this year's model

we are moving house.
i'll be offline at some point possibly for a few weeks, but this explains why i was keen(for once) to spend the afternoon in a housewares emporium(let's call it... ikea, fr'instance...), as well as the reason for a lot of creative downsizing in the last couple of weeks, as i gear up for this momentous up-heaval.
it was disorientating enough that we found ourselves in coventry - which makes you feel like you've wandered onto the set of here we go round the mullberry bush, but to visit this store is like stepping back into the 80's(of course, what would you expect).

i used to pour over a copy of the habitat catalogue that i had back in the early 80's... living in my parent's 70's decor was not good for a young man, i needed something modern to aspire to(even if that modern was tinged with a love of atomic fifties iconography), - all that ordered symmetry and red door handles was like manna from heaven amongst the late 60's furniture and council estate style of my home... habitat was all so thematic, unlike the mish-mash decade-blending(thank you douglas coupland) that my parents unwittingly indulged in - our next door neighbour's house was worse, with their tacky mock-baronial fireplace, replete with brass heraldic shields/swords and abigail's party furniture(the former i got into trouble dueling with and the latter which my mother trashed when she fell over at a party, one evening).
this house also had those staple 70's item: the yellow corner peice sofa, and cylindrical opaque orange standing lamps so beloved of play for today.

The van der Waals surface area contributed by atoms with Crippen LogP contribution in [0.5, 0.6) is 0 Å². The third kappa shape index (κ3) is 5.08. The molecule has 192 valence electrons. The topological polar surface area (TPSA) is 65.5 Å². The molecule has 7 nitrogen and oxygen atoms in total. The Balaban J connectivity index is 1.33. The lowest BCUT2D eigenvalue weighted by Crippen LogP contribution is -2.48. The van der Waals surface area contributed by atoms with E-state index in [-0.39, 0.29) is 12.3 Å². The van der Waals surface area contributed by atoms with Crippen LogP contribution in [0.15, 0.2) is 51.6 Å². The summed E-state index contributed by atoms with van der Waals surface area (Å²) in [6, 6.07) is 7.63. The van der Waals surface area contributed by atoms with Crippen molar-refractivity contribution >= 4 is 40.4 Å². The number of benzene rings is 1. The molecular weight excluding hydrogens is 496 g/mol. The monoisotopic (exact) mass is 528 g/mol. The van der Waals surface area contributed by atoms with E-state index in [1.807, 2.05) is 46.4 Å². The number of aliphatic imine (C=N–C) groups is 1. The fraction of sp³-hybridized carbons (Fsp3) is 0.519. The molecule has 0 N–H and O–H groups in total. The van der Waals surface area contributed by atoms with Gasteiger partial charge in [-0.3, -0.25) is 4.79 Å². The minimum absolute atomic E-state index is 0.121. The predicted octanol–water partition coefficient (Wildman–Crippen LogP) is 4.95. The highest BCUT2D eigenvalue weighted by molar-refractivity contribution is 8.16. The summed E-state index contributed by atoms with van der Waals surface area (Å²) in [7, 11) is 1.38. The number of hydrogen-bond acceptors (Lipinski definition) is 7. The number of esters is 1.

but, all that measured order and calmness in the habitat catalogue engaged me(this was when the conran empire was seen as something tastefull, not like today where they sting you £45 for some cardboard boxes with handles on them, etc...), and it was almost warhol-esque, the bright primary colours and stack 'em up, sell 'em off that spoke of happiness and bountiful supply(which was the general idea, to encourage you to buy lots).
admittedly, the only people i knew that owned this stuff were social workers, who wore green cords and had haircuts like mike reid, but we can all dream of our shangri la at least.
this particular shangri la in coventry however, smelled of burnt toast as we entered it's vast front door(on the way there i remarked how the building seemed to be sucking the life out of the nearby area), and the huge elevators were immediately off-putting, like the ones they have in some underground stations, and seemed to have no directions or info about them, it was merely a case of jump onboard.
upon arrival on the sixth floor, we were meeted&greeted by a smiling blonde girl who was handing out oversize shopping sacks(there's that illusion of choice, again), and it was only after i'd walked past, that i noticed she had very, very small arms, totally out-of-context with her body-size.